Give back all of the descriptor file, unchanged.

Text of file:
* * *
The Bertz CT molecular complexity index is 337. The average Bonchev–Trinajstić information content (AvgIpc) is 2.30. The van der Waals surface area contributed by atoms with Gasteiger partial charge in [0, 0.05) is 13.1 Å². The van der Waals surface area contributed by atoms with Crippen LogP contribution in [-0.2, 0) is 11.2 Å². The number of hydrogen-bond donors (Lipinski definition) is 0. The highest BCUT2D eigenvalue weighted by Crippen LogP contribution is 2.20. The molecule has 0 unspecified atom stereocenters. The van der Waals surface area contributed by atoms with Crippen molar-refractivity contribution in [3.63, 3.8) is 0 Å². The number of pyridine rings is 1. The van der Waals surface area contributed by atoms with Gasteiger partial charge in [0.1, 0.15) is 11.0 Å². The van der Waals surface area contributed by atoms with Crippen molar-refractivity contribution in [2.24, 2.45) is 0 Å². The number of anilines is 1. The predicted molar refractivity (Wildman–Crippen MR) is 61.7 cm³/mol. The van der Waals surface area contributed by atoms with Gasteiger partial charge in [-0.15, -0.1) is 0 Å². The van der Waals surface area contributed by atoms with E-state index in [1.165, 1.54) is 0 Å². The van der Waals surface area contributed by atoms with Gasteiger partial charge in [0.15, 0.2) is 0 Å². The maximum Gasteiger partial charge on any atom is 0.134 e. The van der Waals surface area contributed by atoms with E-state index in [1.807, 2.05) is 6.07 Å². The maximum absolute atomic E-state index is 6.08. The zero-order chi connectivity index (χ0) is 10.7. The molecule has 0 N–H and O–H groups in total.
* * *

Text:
The Bertz CT molecular complexity index is 337. The average Bonchev–Trinajstić information content (AvgIpc) is 2.30. The van der Waals surface area contributed by atoms with Gasteiger partial charge in [0, 0.05) is 13.1 Å². The van der Waals surface area contributed by atoms with Crippen LogP contribution in [-0.2, 0) is 11.2 Å². The number of hydrogen-bond donors (Lipinski definition) is 0. The highest BCUT2D eigenvalue weighted by Crippen LogP contribution is 2.20. The molecule has 0 unspecified atom stereocenters. The van der Waals surface area contributed by atoms with Crippen molar-refractivity contribution in [3.63, 3.8) is 0 Å². The number of pyridine rings is 1. The van der Waals surface area contributed by atoms with Gasteiger partial charge in [0.1, 0.15) is 11.0 Å². The van der Waals surface area contributed by atoms with Crippen molar-refractivity contribution in [2.24, 2.45) is 0 Å². The number of anilines is 1. The predicted molar refractivity (Wildman–Crippen MR) is 61.7 cm³/mol. The van der Waals surface area contributed by atoms with Gasteiger partial charge in [-0.15, -0.1) is 0 Å². The van der Waals surface area contributed by atoms with E-state index in [1.165, 1.54) is 0 Å². The van der Waals surface area contributed by atoms with Gasteiger partial charge in [0.15, 0.2) is 0 Å². The maximum Gasteiger partial charge on any atom is 0.134 e. The van der Waals surface area contributed by atoms with E-state index in [1.807, 2.05) is 6.07 Å². The maximum absolute atomic E-state index is 6.08. The zero-order chi connectivity index (χ0) is 10.7. The molecule has 0 N–H and O–H groups in total.